X-ray images are formed as shadows of the interior of the body. In an x-ray department, radiologists still examine and diagnose x-ray images on illuminated view boxes, much like a century ago. Recent technological developments are revolutionizing these procedures. Because it is not yet practical to focus x rays, an x-ray detector has to be larger than the body part to be imaged. Thus a practical difficulty in making an x-ray detector is the need to image a large area. The key digital technology permitting an advance in medical x-ray applications is the flat-panel active matrix array, originally developed for laptop-computer displays.
Currently, in taking an x-ray image, a radiological technologist must load a film into a filmâscreen cassette; carry the cassette to the examination room; insert the cassette into the x-ray table; position the patient; make the x-ray exposure; carry the cassette back to the processor to develop the film; and check the processed film for any obvious problems to ensure that the film is suitable for making a medical diagnosis. This laborious process can take several minutes during which time the patient has to remain undressed and the x-ray room is engaged. In contrast, the ideal x-ray imaging system would, immediately after the patient's x-ray exposure, provide a high-quality radiograph on a video monitor. If the physical form of the detector could be similar to a filmâscreen cassette, it could be used with little modification of the x-ray room. Digital x-ray images would provide several advantages: less handling; more convenient patient management; immediate image viewing; computer-aided diagnosis [1, 2]; and more convenient storage on computer disks rather than in archaic film stacks. Such improvements are important, but must not reduce image quality or increase radiation exposure.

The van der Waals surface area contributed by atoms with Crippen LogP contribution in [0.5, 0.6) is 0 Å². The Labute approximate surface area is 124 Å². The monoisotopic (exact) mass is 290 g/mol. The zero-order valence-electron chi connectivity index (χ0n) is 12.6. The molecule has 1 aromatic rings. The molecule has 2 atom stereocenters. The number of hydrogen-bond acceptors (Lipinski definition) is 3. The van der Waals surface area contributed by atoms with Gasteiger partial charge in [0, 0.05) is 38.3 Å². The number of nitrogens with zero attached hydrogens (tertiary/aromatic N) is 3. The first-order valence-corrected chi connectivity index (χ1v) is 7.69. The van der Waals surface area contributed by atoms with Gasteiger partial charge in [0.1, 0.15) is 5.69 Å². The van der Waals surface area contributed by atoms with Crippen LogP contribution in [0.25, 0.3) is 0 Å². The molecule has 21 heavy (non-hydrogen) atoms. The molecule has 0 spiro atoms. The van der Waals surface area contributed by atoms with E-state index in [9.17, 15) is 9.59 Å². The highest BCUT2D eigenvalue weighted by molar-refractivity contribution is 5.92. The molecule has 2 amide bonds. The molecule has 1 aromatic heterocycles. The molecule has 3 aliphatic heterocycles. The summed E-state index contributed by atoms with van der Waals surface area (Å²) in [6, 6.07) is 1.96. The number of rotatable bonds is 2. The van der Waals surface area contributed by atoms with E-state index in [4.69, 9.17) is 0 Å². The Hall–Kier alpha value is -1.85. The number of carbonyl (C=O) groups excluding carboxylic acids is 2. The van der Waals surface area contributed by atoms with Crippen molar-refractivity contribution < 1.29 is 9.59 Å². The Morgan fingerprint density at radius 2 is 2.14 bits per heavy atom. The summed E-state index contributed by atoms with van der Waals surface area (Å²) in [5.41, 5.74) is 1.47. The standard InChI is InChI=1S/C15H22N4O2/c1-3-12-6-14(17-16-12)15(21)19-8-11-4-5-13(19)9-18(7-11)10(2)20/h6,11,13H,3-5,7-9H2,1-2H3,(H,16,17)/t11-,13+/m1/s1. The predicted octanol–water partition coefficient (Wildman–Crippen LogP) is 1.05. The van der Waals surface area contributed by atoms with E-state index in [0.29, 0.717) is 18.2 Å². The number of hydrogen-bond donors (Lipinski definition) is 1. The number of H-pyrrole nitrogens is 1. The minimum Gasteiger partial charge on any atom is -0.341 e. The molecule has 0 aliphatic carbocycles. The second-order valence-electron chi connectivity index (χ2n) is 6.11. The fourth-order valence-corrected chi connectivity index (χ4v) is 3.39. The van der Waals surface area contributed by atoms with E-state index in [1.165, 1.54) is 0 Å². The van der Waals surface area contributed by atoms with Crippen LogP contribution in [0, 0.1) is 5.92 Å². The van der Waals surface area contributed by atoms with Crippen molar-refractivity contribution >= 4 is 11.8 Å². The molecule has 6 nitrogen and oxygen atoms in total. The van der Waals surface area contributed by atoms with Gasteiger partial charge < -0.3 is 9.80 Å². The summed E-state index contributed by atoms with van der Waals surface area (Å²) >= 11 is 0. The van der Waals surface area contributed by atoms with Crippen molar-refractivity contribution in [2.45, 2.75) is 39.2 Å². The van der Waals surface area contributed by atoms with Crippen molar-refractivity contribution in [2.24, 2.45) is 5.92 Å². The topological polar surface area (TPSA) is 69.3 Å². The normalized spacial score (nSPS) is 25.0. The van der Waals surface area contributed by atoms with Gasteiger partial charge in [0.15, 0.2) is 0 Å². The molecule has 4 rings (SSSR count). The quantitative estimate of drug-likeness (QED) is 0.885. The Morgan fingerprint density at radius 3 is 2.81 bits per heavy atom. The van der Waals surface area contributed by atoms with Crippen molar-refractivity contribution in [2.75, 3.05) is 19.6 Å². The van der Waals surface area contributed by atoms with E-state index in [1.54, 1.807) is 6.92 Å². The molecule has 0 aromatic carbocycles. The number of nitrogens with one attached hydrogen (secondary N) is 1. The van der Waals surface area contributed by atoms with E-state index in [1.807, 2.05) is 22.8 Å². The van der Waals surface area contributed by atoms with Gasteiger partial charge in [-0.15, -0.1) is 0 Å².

Piecemeal approaches to digital x-ray imaging have been pursued for a number of years and have highlighted an interest in the general concept of the fully digital radiology department. In this context, flat-panel imagers are of great interest as they have the potential to solve most of the problems associated with the acquisition of high-quality digital radiographs. Despite the technical issues still surrounding their implementation, they remain the only approach so far identified that has the potential to be all things to all radiologists. The rest of this chapter will describe some of the history behind their development as well as their fabrication, design, evaluation, and configuration into digital x-ray imaging systems for specific clinical tasks.
4.1.1 General requirements of x-ray imaging systems
It is important to recognize, in proposing to build a new x-ray system for medical applications, that projection imaging has been performed for over a hundred yearsâwhen Professor Roentgen first imaged Frau Roentgen's hand in the basement of their house. Since then tens of thousands of individual radiologists working empirically, but competitively, have developed and optimized the standard methods of image acquisition and interpretation. The requirements of any new imaging system will therefore be very similar to those developed by this tried and tested formula.